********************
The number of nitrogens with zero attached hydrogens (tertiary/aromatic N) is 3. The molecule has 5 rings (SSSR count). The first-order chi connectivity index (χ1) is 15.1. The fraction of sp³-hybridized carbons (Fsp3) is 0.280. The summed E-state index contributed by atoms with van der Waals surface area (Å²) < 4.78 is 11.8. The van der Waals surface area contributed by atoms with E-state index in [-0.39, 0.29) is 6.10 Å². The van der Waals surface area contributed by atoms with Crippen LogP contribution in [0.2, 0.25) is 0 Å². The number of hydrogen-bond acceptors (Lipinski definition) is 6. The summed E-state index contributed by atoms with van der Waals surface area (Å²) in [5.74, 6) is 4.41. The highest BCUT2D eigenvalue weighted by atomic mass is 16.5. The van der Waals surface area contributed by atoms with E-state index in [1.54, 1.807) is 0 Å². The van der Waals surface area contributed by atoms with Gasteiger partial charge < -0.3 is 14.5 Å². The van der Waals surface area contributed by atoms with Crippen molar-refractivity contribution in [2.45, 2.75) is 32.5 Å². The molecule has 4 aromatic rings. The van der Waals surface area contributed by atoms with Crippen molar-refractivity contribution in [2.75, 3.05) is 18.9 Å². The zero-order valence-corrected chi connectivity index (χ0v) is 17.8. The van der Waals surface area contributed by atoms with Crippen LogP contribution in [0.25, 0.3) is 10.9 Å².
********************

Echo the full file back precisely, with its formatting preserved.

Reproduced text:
The number of nitrogens with zero attached hydrogens (tertiary/aromatic N) is 3. The molecule has 5 rings (SSSR count). The first-order chi connectivity index (χ1) is 15.1. The fraction of sp³-hybridized carbons (Fsp3) is 0.280. The summed E-state index contributed by atoms with van der Waals surface area (Å²) < 4.78 is 11.8. The van der Waals surface area contributed by atoms with E-state index in [-0.39, 0.29) is 6.10 Å². The van der Waals surface area contributed by atoms with Crippen LogP contribution in [0.2, 0.25) is 0 Å². The number of hydrogen-bond acceptors (Lipinski definition) is 6. The summed E-state index contributed by atoms with van der Waals surface area (Å²) in [5.74, 6) is 4.41. The highest BCUT2D eigenvalue weighted by atomic mass is 16.5. The van der Waals surface area contributed by atoms with E-state index in [1.54, 1.807) is 0 Å². The van der Waals surface area contributed by atoms with Gasteiger partial charge < -0.3 is 14.5 Å². The van der Waals surface area contributed by atoms with Crippen molar-refractivity contribution in [2.45, 2.75) is 32.5 Å². The molecule has 4 aromatic rings. The van der Waals surface area contributed by atoms with Crippen molar-refractivity contribution in [2.75, 3.05) is 18.9 Å². The zero-order valence-corrected chi connectivity index (χ0v) is 17.8. The van der Waals surface area contributed by atoms with Crippen LogP contribution in [0.25, 0.3) is 10.9 Å².